Franklin D. Roosevelt with his mother, Sara Delano Roosevelt, a pioneering helicopter parent.
Bettmann—Corbis
By Greg Daugherty
December 11, 2015

Today’s college administrators may think of helicopter parents as a recent nuisance. But it turns out they’re hardly a new phenomenon on campus.

In fact, they seem to predate the flying machine that gives them their name.

A 1925 guide to college etiquette observed that, “It is a temptation to parents who have gone to college to accompany their children when the latter enter. If they yield to this friendly impulse, their stay should be entirely social. It is better for them to take lodgings in town and come to the campus only as visiting alumni.”

Alas, that wise advice came too late for such students as the future President Franklin D. Roosevelt, the future World War II General Douglas MacArthur, and the future Democratic presidential candidate Adlai Stevenson. Their mothers not only accompanied them to college (Harvard, West Point, and Princeton respectively) but took up residence there during the lads’ undergraduate years.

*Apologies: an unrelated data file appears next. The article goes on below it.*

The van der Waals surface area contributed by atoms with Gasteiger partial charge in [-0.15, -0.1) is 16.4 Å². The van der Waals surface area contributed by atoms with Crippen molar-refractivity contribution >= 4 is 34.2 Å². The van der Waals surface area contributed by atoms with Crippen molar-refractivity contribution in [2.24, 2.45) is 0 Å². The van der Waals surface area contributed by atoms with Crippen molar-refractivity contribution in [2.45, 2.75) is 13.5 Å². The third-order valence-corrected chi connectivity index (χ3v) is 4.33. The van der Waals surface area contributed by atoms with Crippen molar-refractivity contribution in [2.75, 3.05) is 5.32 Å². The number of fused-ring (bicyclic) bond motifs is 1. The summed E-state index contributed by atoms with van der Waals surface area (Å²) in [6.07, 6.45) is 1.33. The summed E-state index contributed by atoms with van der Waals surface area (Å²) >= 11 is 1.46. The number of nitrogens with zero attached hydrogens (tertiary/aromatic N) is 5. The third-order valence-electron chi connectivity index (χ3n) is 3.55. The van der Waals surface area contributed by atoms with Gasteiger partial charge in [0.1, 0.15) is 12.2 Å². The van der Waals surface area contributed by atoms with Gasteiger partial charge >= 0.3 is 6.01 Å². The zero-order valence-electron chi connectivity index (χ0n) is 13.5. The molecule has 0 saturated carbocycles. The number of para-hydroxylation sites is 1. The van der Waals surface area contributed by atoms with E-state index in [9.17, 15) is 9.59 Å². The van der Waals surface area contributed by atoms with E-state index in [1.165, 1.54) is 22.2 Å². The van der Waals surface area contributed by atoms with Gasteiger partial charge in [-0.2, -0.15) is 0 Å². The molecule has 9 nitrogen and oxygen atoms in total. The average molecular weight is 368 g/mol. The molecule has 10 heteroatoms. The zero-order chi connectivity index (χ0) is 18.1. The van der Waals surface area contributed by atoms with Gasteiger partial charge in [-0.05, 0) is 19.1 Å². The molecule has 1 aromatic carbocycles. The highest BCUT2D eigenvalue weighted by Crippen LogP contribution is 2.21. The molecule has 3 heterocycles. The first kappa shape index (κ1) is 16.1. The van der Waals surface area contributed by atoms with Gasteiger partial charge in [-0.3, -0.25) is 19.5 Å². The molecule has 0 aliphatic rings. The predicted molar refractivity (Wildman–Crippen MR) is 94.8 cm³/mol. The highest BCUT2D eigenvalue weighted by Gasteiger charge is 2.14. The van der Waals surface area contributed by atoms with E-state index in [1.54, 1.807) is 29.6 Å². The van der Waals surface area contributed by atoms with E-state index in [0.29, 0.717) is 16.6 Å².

MacArthur’s mother was said to have chosen a hotel room from which she could see the light in her son’s dorm window. Stevenson’s mom was known to drop by his room to collect his dirty laundry, much, apparently, to his embarrassment.

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The etiquette book continued that, “In all academic matters, it is for the student to see to his own registration, interviews with faculty members, and entering classes, and to take his chances unaided and on an equal basis with the others who have come to school alone.”

As to when parents might want to visit, the author suggested “after the student is settled and can find his way about—perhaps by Thanksgiving time…. Thus they carry away the memory of an alert, capable student who is a real personage, instead of the dazed, uncertain newcomer of a few weeks before. It is more pleasant for all concerned.”

 

 

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